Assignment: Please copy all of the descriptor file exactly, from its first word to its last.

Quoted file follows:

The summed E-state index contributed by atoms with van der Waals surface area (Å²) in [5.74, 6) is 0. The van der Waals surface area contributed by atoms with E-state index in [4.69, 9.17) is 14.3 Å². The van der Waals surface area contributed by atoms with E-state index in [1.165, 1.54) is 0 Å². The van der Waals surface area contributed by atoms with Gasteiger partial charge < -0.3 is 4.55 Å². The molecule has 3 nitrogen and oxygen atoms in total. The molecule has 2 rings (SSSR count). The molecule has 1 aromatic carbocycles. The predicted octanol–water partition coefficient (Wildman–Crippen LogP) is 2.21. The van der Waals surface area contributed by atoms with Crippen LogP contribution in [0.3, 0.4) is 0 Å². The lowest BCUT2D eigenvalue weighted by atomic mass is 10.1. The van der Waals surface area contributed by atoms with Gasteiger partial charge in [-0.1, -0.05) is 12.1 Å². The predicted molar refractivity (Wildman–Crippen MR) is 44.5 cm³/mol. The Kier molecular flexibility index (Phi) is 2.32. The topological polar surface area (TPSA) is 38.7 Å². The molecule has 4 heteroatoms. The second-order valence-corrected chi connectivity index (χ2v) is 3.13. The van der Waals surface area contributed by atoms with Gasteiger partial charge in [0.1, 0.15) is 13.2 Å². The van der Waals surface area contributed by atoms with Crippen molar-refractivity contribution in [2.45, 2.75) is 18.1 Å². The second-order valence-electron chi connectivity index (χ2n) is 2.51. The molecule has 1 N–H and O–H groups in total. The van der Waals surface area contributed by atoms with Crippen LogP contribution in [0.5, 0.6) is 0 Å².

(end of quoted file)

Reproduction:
The summed E-state index contributed by atoms with van der Waals surface area (Å²) in [5.74, 6) is 0. The van der Waals surface area contributed by atoms with E-state index in [4.69, 9.17) is 14.3 Å². The van der Waals surface area contributed by atoms with E-state index in [1.165, 1.54) is 0 Å². The van der Waals surface area contributed by atoms with Gasteiger partial charge < -0.3 is 4.55 Å². The molecule has 3 nitrogen and oxygen atoms in total. The molecule has 2 rings (SSSR count). The molecule has 1 aromatic carbocycles. The predicted octanol–water partition coefficient (Wildman–Crippen LogP) is 2.21. The van der Waals surface area contributed by atoms with Crippen LogP contribution in [0.3, 0.4) is 0 Å². The lowest BCUT2D eigenvalue weighted by atomic mass is 10.1. The van der Waals surface area contributed by atoms with Gasteiger partial charge in [-0.1, -0.05) is 12.1 Å². The predicted molar refractivity (Wildman–Crippen MR) is 44.5 cm³/mol. The Kier molecular flexibility index (Phi) is 2.32. The topological polar surface area (TPSA) is 38.7 Å². The molecule has 4 heteroatoms. The second-order valence-corrected chi connectivity index (χ2v) is 3.13. The van der Waals surface area contributed by atoms with Gasteiger partial charge in [0.1, 0.15) is 13.2 Å². The van der Waals surface area contributed by atoms with Crippen molar-refractivity contribution in [2.45, 2.75) is 18.1 Å². The second-order valence-electron chi connectivity index (χ2n) is 2.51. The molecule has 1 N–H and O–H groups in total. The van der Waals surface area contributed by atoms with Crippen LogP contribution in [0.5, 0.6) is 0 Å².